There's More Than $ Involved When it Comes to Understanding Costs of Fracking

There’s More Than $ Involved When it Comes to Understanding Costs of Fracking

Several of society’s next grand challenges relate to the production of electrical energy.

In the United States, fossil fuels continue to be the largest production source of electricity. Over the past 30 years or so, the fossil fuels of natural gas, petroleum and coal have annually accounted for approximately 70 percent of our electricity production, nuclear power plants produce about 20 percent, while renewable sources such as solar and wind contribute less than 10 percent. Although these renewable sources have steadily contributed more hours of electricity every year, we need more to power not just our computers, but also our new smart phones, tablets and Teslas.

I always enjoy seeing engineering topics receive widespread attention in the media, and it seems especially important to make right choices now with the recent focus on some energy sources that may have some negative environmental impacts.

One of the growing controversial aspects of energy production is the process of hydraulic fracturing, also known as hydrofracking or fracking, which is very much responsible for a surge in the production of oil and natural gas production in the United States. Energy companies can tap into oil and natural gas reserves that were previously inaccessible and stimulate production from older wells.

Lower fuel prices, job creation and domestic business growth are all viewed as economic benefits, but to better understand the costs, people need to know the mechanics of fracking that has been gradually developed since the 1940s.

Consider a solid structure that contains numerous tiny cracks that are in close proximity but not touching. Think of Swiss cheese with penny-shaped slits instead of spherical pores. If you could somehow apply enough mechanical loading to just one of those cracks, then the intensity of stress developed at the tip of that crack could very well be enough to create a fissure connecting the tip of one of the adjacent cracks. Apply more loading, and get to the next one. And so on until the network of initially disconnected pores are bridged.

In the case of fracking, however, the rock formations that drillers want to access are either shale or tight sandstones that have cracks filled with oil or natural gas. The network of cracks tends to be vertical or horizontal depending on the geological formation. To be able to open these underground cracks and get to the deposits, there are three principal steps: drilling, injecting and extracting.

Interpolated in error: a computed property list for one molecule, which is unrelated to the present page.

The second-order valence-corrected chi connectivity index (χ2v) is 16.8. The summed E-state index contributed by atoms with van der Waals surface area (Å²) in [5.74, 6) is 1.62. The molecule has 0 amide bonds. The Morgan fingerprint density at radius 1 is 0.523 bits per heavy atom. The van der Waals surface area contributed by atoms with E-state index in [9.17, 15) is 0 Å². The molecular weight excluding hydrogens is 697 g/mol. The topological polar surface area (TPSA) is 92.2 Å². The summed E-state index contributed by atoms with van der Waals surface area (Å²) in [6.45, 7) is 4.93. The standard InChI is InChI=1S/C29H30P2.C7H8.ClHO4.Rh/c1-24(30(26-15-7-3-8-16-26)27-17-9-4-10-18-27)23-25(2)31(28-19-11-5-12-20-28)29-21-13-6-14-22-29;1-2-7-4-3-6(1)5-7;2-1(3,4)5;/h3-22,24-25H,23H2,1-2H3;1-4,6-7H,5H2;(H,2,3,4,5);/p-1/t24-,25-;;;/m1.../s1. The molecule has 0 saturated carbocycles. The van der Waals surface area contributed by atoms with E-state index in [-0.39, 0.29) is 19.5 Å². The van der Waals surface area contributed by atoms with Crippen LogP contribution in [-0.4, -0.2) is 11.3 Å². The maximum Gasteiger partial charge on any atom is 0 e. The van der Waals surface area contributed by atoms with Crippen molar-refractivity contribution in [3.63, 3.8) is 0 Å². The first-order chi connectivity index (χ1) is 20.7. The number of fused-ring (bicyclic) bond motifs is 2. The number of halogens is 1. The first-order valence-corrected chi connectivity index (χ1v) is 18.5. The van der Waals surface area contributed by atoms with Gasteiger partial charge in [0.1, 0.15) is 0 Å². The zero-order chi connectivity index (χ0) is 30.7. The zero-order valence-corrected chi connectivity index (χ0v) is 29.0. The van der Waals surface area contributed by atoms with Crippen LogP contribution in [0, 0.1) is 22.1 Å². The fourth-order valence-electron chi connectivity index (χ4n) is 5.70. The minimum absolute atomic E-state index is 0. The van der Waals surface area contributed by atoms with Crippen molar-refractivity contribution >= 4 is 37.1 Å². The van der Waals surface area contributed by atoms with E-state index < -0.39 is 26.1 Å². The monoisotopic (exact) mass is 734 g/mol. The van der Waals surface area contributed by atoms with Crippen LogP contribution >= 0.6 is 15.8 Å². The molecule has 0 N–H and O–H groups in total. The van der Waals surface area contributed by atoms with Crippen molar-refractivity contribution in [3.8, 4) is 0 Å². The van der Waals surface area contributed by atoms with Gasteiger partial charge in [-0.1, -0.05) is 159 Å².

The drilling process in fracking is similar to that used in conventional oil drilling. The borehole is about 20 inches in diameter and goes about 7,000 feet deep, well below the water table of many naturally occurring aquifers that sit at a 2,000 foot depth. New technology in the form of a steerable bit allows the bore to turn sideways and run horizontally for a little more than a mile within the relatively thin shale layer.

Approximately, 5 million gallons of fluid are delivered by powerful pumps at the surface. By volume, the fluid is a mixture containing 90 percent water, 9.5 percent fine sand, and the balance is various chemicals. The fluid is pressurized at roughly 15,000 pounds per square inch. The sand particles hold open the tiny cracks with enough spacing to allow the fossil fuels to escape to the borehole and travel up to the well for collection.

But the process is very contentious because of these issues:

  1. Water Resource Contamination – Of the roughly 5 million gallons of water that can be pumped into a fracking well, about 15 percent escapes up the well shaft and can lead to a spill if not handled properly. If the bore is not constructed with enough strength, then the fracking fluid can be injected into the aquifer and contaminate water resources. This can especially be the case when the well has poor structural integrity.
  2. Methane Emissions – Methane is more potent than carbon dioxide and has a great potential to escape to the atmosphere during fracking. This damaging greenhouse gas has been detected in ground water reserves near extraction wells. These gases can degrade the local air quality.
  3. Induced Seismicity – Several studies have linked destructive seismic activity – earthquakes – to the subsurface stresses induced by fracking in the vicinity of ground faults.
  4. Water Consumption – A considerable amount of freshwater is used for fracking a single well.

As hydraulic fracturing continues to be a boom to the U.S. economy, it reminds me that concepts we work on daily in the laboratory and in the classroom can have huge impacts. 3-D printing, autonomous robots, solar-power cars, cars that fly, and the like were all concepts that engineers helped bring to fruition. The effects these innovations have had on society have been largely positive in helping solve some sort of problem.

Likewise, as energy sources evolve, the challenge always will be to develop peripheral technologies to further reduce the environmental impacts for us and our future generations.

Dr. Ali P. Gordon is an associate professor in UCF’s Department of Mechanical & Aerospace Engineering. He researches and teaches Fracture and Fatigue, and can be reached at ali@ucf.edu.